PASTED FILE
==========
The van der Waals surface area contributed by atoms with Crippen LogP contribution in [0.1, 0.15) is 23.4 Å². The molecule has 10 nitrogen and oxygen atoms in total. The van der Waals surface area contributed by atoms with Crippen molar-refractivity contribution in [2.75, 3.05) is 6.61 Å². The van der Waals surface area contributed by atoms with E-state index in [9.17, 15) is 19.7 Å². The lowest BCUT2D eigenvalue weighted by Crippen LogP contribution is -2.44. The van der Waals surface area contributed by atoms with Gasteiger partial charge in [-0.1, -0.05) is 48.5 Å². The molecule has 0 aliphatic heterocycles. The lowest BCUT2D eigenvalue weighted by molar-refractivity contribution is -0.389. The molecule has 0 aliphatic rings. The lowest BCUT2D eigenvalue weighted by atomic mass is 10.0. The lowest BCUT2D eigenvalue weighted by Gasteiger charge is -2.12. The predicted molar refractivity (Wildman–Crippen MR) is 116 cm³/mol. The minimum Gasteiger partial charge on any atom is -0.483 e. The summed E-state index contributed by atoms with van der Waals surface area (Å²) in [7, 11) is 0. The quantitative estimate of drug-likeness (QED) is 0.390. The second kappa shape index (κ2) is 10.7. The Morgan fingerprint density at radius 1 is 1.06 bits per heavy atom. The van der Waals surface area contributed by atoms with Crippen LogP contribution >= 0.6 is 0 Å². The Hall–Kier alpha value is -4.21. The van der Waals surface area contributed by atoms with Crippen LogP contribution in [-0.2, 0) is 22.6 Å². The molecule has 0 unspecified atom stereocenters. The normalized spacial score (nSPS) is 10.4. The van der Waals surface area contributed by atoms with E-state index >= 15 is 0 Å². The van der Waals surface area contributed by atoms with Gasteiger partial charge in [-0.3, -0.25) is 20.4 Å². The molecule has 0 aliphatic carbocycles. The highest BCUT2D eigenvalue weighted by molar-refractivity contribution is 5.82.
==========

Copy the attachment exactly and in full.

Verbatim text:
The van der Waals surface area contributed by atoms with Crippen LogP contribution in [0.1, 0.15) is 23.4 Å². The molecule has 10 nitrogen and oxygen atoms in total. The van der Waals surface area contributed by atoms with Crippen molar-refractivity contribution in [2.75, 3.05) is 6.61 Å². The van der Waals surface area contributed by atoms with E-state index in [9.17, 15) is 19.7 Å². The lowest BCUT2D eigenvalue weighted by Crippen LogP contribution is -2.44. The van der Waals surface area contributed by atoms with Gasteiger partial charge in [-0.1, -0.05) is 48.5 Å². The molecule has 0 aliphatic heterocycles. The lowest BCUT2D eigenvalue weighted by molar-refractivity contribution is -0.389. The molecule has 0 aliphatic rings. The lowest BCUT2D eigenvalue weighted by atomic mass is 10.0. The lowest BCUT2D eigenvalue weighted by Gasteiger charge is -2.12. The predicted molar refractivity (Wildman–Crippen MR) is 116 cm³/mol. The minimum Gasteiger partial charge on any atom is -0.483 e. The summed E-state index contributed by atoms with van der Waals surface area (Å²) in [7, 11) is 0. The quantitative estimate of drug-likeness (QED) is 0.390. The second kappa shape index (κ2) is 10.7. The Morgan fingerprint density at radius 1 is 1.06 bits per heavy atom. The van der Waals surface area contributed by atoms with Crippen LogP contribution >= 0.6 is 0 Å². The Hall–Kier alpha value is -4.21. The van der Waals surface area contributed by atoms with Crippen LogP contribution in [-0.2, 0) is 22.6 Å². The molecule has 0 unspecified atom stereocenters. The normalized spacial score (nSPS) is 10.4. The van der Waals surface area contributed by atoms with E-state index >= 15 is 0 Å². The van der Waals surface area contributed by atoms with Gasteiger partial charge in [-0.3, -0.25) is 20.4 Å². The molecule has 0 aliphatic carbocycles. The highest BCUT2D eigenvalue weighted by molar-refractivity contribution is 5.82.